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This review is from: The Shadowbearer (Aegis of the Gods Book 0) (Kindle Edition)
The Shadowbearer: Prequel (The Aegis of Gods)
Thursday, June 7, 2012
Knight Commander Stefan Dorn, leader of the Unvanquished, has known only war, death and, victory. All in the name of his loyalty to King Nerian the Lightbearer, a man he idolized. Until now.
Everything he thought he knew about the King, his people, and his world is coming to an end. At a time when there should be peace, he's once again called to war.
Torn between shocking changes at home, his family, loyalty to his men and his King, Stefan wishes only to enjoy life away from the battlefield. But with the new campaign comes a rabid, unforgiving enemy and a potential cataclysm.
Follow him as he fights to save his family, his people, his honor, and his birthright from the grips of the shade. Can he save them all? If not, which will he choose, which will he lose?
The Shadowbearer is a rousing and engaging prequel to Etchings of Power and a worthy addition to the Aegis of the Gods series.
The Shadowbearer is the second book in the Aegis of Gods Series by T. C. Simpson. The book centres on Stefan Dorn, a Knight Commander in the Seti and Leader of the army.
Having read Etchings of Power and knowing T. C. Simpsons work my standards were set pretty high. I am very pleased to say those standards were met and pushed even further.
The book opens straight into the action, with our Protagonist, Stefan, at a battle to conquer opposing nations to bring them into the Setian Empire. After the battle we learn that Stefan is also known as Stefan the Steadfast and that he commands an army known as The Unvanquished.
We also see his more human side that wants his soldiers, who have fought and bled for him and their King, Nerian, to have peace and be allowed to go home and settle down, have families and peaceful lives.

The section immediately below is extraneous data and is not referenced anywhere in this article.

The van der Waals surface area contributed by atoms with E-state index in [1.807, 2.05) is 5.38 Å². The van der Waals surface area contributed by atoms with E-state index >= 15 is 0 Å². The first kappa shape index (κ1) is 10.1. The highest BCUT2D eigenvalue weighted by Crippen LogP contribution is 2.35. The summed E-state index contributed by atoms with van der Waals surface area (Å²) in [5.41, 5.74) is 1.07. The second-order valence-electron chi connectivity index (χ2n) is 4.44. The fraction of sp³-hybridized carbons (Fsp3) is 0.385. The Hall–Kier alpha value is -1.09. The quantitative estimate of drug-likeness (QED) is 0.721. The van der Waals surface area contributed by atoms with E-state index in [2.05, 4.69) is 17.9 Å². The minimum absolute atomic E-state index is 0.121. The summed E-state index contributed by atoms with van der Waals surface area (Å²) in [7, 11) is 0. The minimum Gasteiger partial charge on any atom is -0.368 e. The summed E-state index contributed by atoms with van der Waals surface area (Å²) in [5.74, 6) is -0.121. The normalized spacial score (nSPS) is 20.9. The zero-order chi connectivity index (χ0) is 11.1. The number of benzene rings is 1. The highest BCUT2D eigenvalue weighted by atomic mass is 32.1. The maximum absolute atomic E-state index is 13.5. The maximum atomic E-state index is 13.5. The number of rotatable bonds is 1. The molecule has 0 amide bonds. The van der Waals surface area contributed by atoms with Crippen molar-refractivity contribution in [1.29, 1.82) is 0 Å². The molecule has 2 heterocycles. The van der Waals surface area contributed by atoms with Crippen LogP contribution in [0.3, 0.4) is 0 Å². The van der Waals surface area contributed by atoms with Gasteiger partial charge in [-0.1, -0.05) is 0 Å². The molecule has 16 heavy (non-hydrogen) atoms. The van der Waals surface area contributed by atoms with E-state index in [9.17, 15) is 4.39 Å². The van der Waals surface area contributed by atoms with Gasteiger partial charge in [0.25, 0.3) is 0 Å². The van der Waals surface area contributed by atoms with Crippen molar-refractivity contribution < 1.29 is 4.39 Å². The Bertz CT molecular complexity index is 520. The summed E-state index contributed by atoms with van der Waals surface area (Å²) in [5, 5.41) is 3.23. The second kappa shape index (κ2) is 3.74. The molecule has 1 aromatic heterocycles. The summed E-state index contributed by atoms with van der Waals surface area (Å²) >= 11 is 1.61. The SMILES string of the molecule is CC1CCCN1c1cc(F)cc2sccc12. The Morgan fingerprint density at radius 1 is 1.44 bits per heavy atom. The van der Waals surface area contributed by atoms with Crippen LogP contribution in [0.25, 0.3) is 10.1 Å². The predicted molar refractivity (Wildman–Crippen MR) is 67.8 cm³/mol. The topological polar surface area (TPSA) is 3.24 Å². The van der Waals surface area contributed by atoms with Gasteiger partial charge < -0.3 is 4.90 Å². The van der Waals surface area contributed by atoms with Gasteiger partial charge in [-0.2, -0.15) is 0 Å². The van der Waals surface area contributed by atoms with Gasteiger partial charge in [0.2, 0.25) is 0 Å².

One thing that is done particularly well within this book are the battles and fight scene's, T. C. has found a balance between describing and actively engaging in a big scale battle or smaller fight and also at times just highlighting key moments or bypassing the events and addressing them after the fact. Which give the story a very smooth flow and doesn't bog it down with too much description, which is an easy mistake to make.
The story takes twists and turns where characters have unexpected changes and become the villains or become heroes that you support. We see a few familiar characters from Etchings of Power that are in a very unfamiliar role.
Even though the Shadowbearer is the second book in the Aegis of The Gods, it does not require you to have read Etchings of Power. You could comfortably read this story first and then go onto Etchings as it fulfils the role of prequel perfectly.
As with Etchings, T. C. makes it very difficult to review a story without giving away too much. So I will summarise that, this book is absolutely fantastic, it meets the standards of its predecessor and pushes the bar higher. My only complaint about The Shadowbearer is that it was not long enough, as you want the story to continue and allow you to stay immersed in the incredible world that is Denestia.